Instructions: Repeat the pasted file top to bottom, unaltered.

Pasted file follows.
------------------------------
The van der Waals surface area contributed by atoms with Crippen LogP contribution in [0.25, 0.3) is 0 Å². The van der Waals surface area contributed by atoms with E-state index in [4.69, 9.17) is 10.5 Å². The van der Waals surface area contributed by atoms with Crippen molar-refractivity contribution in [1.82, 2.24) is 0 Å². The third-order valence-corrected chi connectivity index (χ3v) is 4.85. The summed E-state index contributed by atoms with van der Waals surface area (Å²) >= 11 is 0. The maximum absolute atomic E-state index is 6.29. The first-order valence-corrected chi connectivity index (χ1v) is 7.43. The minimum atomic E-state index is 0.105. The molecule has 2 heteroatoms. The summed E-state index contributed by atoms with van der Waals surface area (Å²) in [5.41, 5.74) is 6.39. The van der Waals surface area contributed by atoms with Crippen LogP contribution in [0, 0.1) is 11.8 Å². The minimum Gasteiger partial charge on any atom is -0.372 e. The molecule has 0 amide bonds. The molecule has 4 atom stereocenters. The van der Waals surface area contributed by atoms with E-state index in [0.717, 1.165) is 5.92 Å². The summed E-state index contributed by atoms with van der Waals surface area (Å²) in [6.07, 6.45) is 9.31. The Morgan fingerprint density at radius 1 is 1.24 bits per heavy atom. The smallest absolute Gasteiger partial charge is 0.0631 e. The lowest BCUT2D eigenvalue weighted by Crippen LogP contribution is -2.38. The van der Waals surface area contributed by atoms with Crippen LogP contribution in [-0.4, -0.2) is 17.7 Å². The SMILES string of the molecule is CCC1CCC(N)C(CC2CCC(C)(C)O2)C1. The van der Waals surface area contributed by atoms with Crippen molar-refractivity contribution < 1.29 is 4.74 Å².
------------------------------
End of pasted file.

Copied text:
The van der Waals surface area contributed by atoms with Crippen LogP contribution in [0.25, 0.3) is 0 Å². The van der Waals surface area contributed by atoms with E-state index in [4.69, 9.17) is 10.5 Å². The van der Waals surface area contributed by atoms with Crippen molar-refractivity contribution in [1.82, 2.24) is 0 Å². The third-order valence-corrected chi connectivity index (χ3v) is 4.85. The summed E-state index contributed by atoms with van der Waals surface area (Å²) >= 11 is 0. The maximum absolute atomic E-state index is 6.29. The first-order valence-corrected chi connectivity index (χ1v) is 7.43. The minimum atomic E-state index is 0.105. The molecule has 2 heteroatoms. The summed E-state index contributed by atoms with van der Waals surface area (Å²) in [5.41, 5.74) is 6.39. The van der Waals surface area contributed by atoms with Crippen LogP contribution in [0, 0.1) is 11.8 Å². The minimum Gasteiger partial charge on any atom is -0.372 e. The molecule has 0 amide bonds. The molecule has 4 atom stereocenters. The van der Waals surface area contributed by atoms with E-state index in [0.717, 1.165) is 5.92 Å². The summed E-state index contributed by atoms with van der Waals surface area (Å²) in [6.07, 6.45) is 9.31. The Morgan fingerprint density at radius 1 is 1.24 bits per heavy atom. The smallest absolute Gasteiger partial charge is 0.0631 e. The lowest BCUT2D eigenvalue weighted by Crippen LogP contribution is -2.38. The van der Waals surface area contributed by atoms with Crippen LogP contribution in [-0.4, -0.2) is 17.7 Å². The SMILES string of the molecule is CCC1CCC(N)C(CC2CCC(C)(C)O2)C1. The van der Waals surface area contributed by atoms with Crippen molar-refractivity contribution < 1.29 is 4.74 Å².